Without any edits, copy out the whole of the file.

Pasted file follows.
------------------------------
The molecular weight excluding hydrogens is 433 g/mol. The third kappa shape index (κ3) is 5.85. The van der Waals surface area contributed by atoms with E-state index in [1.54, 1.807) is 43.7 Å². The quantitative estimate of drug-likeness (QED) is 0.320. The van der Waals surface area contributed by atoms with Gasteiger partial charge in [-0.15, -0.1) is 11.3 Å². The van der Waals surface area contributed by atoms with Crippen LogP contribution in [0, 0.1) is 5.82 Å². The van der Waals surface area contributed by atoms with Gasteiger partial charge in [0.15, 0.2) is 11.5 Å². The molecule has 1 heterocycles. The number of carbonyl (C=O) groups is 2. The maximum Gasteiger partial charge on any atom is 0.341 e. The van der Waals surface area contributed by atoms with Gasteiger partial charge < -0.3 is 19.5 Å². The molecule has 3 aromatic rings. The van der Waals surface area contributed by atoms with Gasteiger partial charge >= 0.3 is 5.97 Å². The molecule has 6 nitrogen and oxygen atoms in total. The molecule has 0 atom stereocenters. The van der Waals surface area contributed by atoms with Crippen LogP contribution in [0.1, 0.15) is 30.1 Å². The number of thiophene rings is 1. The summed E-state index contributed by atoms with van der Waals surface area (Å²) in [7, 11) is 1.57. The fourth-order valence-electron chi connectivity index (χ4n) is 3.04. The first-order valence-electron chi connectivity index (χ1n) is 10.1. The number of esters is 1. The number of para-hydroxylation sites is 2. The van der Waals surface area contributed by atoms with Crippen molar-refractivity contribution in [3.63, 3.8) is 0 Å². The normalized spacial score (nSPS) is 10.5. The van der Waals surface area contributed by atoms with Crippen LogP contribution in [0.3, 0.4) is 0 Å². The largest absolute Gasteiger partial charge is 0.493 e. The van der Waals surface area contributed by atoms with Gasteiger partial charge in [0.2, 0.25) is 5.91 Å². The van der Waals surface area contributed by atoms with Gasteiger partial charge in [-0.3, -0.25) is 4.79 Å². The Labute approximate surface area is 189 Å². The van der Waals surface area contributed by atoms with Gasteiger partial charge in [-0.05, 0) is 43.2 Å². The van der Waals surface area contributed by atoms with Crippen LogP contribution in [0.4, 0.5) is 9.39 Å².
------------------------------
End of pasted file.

The molecular weight excluding hydrogens is 433 g/mol. The third kappa shape index (κ3) is 5.85. The van der Waals surface area contributed by atoms with E-state index in [1.54, 1.807) is 43.7 Å². The quantitative estimate of drug-likeness (QED) is 0.320. The van der Waals surface area contributed by atoms with Gasteiger partial charge in [-0.15, -0.1) is 11.3 Å². The van der Waals surface area contributed by atoms with Crippen LogP contribution in [0, 0.1) is 5.82 Å². The van der Waals surface area contributed by atoms with Gasteiger partial charge in [0.15, 0.2) is 11.5 Å². The molecule has 1 heterocycles. The number of carbonyl (C=O) groups is 2. The maximum Gasteiger partial charge on any atom is 0.341 e. The van der Waals surface area contributed by atoms with Gasteiger partial charge < -0.3 is 19.5 Å². The molecule has 3 aromatic rings. The van der Waals surface area contributed by atoms with Gasteiger partial charge >= 0.3 is 5.97 Å². The molecule has 6 nitrogen and oxygen atoms in total. The molecule has 0 atom stereocenters. The van der Waals surface area contributed by atoms with Crippen LogP contribution in [0.1, 0.15) is 30.1 Å². The number of thiophene rings is 1. The summed E-state index contributed by atoms with van der Waals surface area (Å²) in [7, 11) is 1.57. The fourth-order valence-electron chi connectivity index (χ4n) is 3.04. The first-order valence-electron chi connectivity index (χ1n) is 10.1. The number of esters is 1. The number of para-hydroxylation sites is 2. The van der Waals surface area contributed by atoms with Crippen molar-refractivity contribution in [3.63, 3.8) is 0 Å². The normalized spacial score (nSPS) is 10.5. The van der Waals surface area contributed by atoms with Crippen LogP contribution in [0.3, 0.4) is 0 Å². The largest absolute Gasteiger partial charge is 0.493 e. The van der Waals surface area contributed by atoms with Gasteiger partial charge in [0.2, 0.25) is 5.91 Å². The van der Waals surface area contributed by atoms with Gasteiger partial charge in [-0.3, -0.25) is 4.79 Å². The Labute approximate surface area is 189 Å². The van der Waals surface area contributed by atoms with Gasteiger partial charge in [-0.05, 0) is 43.2 Å². The van der Waals surface area contributed by atoms with Crippen LogP contribution in [0.4, 0.5) is 9.39 Å².